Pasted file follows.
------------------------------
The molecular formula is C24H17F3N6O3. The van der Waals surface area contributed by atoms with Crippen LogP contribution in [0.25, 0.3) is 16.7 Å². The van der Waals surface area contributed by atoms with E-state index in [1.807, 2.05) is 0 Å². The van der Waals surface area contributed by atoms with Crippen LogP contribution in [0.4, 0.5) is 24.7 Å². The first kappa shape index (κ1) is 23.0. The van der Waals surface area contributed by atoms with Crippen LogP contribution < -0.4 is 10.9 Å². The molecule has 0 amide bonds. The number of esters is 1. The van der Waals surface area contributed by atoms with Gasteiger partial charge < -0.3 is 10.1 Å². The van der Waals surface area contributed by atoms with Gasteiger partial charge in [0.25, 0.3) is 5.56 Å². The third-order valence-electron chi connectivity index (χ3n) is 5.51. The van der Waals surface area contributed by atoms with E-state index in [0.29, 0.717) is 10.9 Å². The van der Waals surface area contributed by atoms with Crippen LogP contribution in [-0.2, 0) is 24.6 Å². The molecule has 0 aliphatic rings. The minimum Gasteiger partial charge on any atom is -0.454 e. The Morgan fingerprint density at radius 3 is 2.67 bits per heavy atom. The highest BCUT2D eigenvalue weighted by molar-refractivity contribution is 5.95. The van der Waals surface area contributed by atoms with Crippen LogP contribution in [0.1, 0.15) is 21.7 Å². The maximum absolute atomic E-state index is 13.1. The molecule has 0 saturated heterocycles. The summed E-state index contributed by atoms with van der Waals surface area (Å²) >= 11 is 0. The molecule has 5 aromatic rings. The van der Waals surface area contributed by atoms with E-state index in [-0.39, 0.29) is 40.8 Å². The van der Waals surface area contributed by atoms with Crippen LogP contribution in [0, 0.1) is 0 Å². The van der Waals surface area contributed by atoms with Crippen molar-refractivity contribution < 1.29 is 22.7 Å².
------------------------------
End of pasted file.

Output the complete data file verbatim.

The molecular formula is C24H17F3N6O3. The van der Waals surface area contributed by atoms with Crippen LogP contribution in [0.25, 0.3) is 16.7 Å². The van der Waals surface area contributed by atoms with E-state index in [1.807, 2.05) is 0 Å². The van der Waals surface area contributed by atoms with Crippen LogP contribution in [0.4, 0.5) is 24.7 Å². The first kappa shape index (κ1) is 23.0. The van der Waals surface area contributed by atoms with Crippen LogP contribution < -0.4 is 10.9 Å². The molecule has 0 amide bonds. The number of esters is 1. The van der Waals surface area contributed by atoms with Gasteiger partial charge < -0.3 is 10.1 Å². The van der Waals surface area contributed by atoms with Gasteiger partial charge in [0.25, 0.3) is 5.56 Å². The third-order valence-electron chi connectivity index (χ3n) is 5.51. The van der Waals surface area contributed by atoms with E-state index in [0.29, 0.717) is 10.9 Å². The van der Waals surface area contributed by atoms with Crippen LogP contribution in [-0.2, 0) is 24.6 Å². The molecule has 0 aliphatic rings. The minimum Gasteiger partial charge on any atom is -0.454 e. The Morgan fingerprint density at radius 3 is 2.67 bits per heavy atom. The highest BCUT2D eigenvalue weighted by molar-refractivity contribution is 5.95. The van der Waals surface area contributed by atoms with Crippen LogP contribution in [0.1, 0.15) is 21.7 Å². The maximum absolute atomic E-state index is 13.1. The molecule has 0 saturated heterocycles. The summed E-state index contributed by atoms with van der Waals surface area (Å²) >= 11 is 0. The molecule has 5 aromatic rings. The van der Waals surface area contributed by atoms with E-state index in [-0.39, 0.29) is 40.8 Å². The van der Waals surface area contributed by atoms with Crippen LogP contribution in [0, 0.1) is 0 Å². The van der Waals surface area contributed by atoms with Crippen molar-refractivity contribution < 1.29 is 22.7 Å².